This causes the final stitch height to vary. This means that the row gauge (number of rows per inch) can vary from one crocheter to another, even if they have the same stitch gauge (number of stitches per inch).
A taller double crochet has advantages:
- It could be the solution to matching the row gauge required for a project (a common and pesky problem)
- Increases fashionable drape in crocheted clothing; the double crochet stitches look less chunky, more limber, longer-legged, and elegant.
- Certain stitch patterns such as the popular "V-Stitch" double crochet pattern have a smoother look and more flex (important for crocheting clothing, especially when using bumpy or stiff yarns)
Regarding Advantage #2: I next saw this issue addressed by Dee Stanziano, who distinguishes three types of crocheters: Lifters, Riders, and Yankers. Doris Chan, who knows a thing or two about drape, has a great blog post about it: "Confessions of a Lifter."
Regarding Advantage #3: I used mostly V-stitch for my Work@Home Vest (see photo above for close up). The Peaches 'n Creme cotton version (at right) is a pleasant surprise: it drapes! It feels soft, flexible, and smooth-textured instead of having hard lumps where the dc's are worked into the spaces between the stitches.
If you think of the base of a crochet stitch as having two "feet" anchored in or around a stitch, then pulling up higher while working the stitch creates longer "legs." Longer legs create enough room for stitches to flex and drape, even when anchored around multiple strands of yarn. This is something I'm going to keep in mind when I use other stitch patterns featuring stitches that are worked into the spaces between stitches.
Today I discovered a Crochetville conversation in which Jean Leinhauser describes her "Golden Loop" method for the dc (or UK tr) stitch:
"YO, insert hook in specified stitch and draw up a loop -- NOW STOP! This is the Golden Loop, and it determines the ultimate height of your stitch. If you need a taller stitch, draw this loop up higher. If your stitch is too tall, don't draw this loop up so high.Now just finish the dc as usual. You may need to practice a few rows with the new height to get it to become automatic. It is this one loop, not the size of the hook, that determines row gauge."I learned to crochet decades ago from my mother. In Dee's terminology, Mom and I were "Riders." For a long time I wondered why one is supposed to chain 3 to begin a row of dc, instead of 2. This is because my ch-3 was taller than my dc's.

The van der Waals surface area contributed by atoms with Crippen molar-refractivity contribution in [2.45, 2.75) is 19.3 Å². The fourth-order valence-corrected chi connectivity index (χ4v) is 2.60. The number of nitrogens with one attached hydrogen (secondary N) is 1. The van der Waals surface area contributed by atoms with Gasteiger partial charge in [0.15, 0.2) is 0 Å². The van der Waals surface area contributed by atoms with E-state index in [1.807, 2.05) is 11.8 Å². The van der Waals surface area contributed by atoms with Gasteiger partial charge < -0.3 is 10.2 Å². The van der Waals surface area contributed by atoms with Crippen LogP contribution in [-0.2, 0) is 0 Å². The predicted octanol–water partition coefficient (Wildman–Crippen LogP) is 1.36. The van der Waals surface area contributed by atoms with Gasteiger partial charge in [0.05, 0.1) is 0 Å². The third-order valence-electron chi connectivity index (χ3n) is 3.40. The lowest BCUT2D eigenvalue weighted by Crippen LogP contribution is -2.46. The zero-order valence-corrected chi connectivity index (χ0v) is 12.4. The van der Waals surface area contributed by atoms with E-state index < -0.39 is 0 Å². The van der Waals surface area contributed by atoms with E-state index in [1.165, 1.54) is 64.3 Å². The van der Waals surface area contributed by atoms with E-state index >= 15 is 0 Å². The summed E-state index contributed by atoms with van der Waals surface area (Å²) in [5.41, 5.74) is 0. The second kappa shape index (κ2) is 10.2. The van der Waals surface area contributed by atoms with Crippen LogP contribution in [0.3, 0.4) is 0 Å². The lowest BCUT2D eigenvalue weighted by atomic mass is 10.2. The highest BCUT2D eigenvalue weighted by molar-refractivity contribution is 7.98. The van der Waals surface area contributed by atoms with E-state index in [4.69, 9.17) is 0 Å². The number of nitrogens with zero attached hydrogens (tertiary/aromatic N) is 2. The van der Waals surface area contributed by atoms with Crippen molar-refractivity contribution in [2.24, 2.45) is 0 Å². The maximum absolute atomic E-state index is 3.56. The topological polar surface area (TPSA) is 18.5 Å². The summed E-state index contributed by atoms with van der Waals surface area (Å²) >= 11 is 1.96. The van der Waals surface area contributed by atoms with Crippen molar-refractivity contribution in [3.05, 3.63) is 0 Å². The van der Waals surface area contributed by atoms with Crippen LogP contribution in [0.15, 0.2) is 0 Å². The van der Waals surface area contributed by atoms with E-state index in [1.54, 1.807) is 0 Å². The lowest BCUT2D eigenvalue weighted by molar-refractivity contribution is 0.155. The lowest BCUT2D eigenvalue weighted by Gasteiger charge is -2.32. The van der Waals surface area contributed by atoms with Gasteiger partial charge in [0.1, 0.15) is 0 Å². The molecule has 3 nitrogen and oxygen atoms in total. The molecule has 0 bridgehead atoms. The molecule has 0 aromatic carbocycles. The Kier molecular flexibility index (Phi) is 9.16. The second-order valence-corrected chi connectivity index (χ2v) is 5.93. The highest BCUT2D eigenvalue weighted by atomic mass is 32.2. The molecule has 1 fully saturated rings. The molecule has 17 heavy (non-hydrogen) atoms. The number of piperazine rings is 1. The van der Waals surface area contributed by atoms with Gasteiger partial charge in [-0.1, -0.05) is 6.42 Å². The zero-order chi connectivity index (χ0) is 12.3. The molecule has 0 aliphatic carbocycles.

I've seen other crocheters say the same thing in forums, and crocheters have their favorite tricks for avoiding that hole that results between the ch-3 and the first dc. For example, some simply chain 2 instead. As long as shorter rows of dc won't be a problem for your project, this is a fine fix.
|First Thread Cardigan project (needs to be blocked)|
In my case, I hit a snag in 1999 when I began my first cardigan made of mainly dc....in THREAD....with BEADS. After much crocheting, I just could not match the row gauge even though I could get the stitch gauge. I was baffled and worried that there was something wrong with how I crochet!
If I didn't get the right row gauge, then the armholes would come out too small: yikes! My fix at the time was to change all dc into "extended dc" ("edc"). It's like adding a chain to the stitch's height. Kristine Mullen has a great photo tutorial of how to do this stitch. She also contrasts the height of it with a regular dc and with a regular treble crochet stitch.
An advantage of using edc in place of dc for the cardigan is that the stitches have a bit more drape. They're slimmed down because a chain is slightly less meaty than the post of a dc. A disadvantage is that an extra step is added to each and every stitch. Combined with the beads I was adding, this was too much extra fuss to be fast and fun. (I still haven't completed it.)
If I'd known back then about being a "Lifter" instead of a "Rider" I would have learned to make lifted dc instead. I'd rather change my "riding habit" than to add an extra chain to each dc for such a big thread project.
Nowadays I'm more often a "Lifter" by pulling up a bit on the "Golden Loop," especially when crocheting clothing. My goal is for my dc stitches to be 3 chains tall, my trebles to be 4 chains tall, and so on.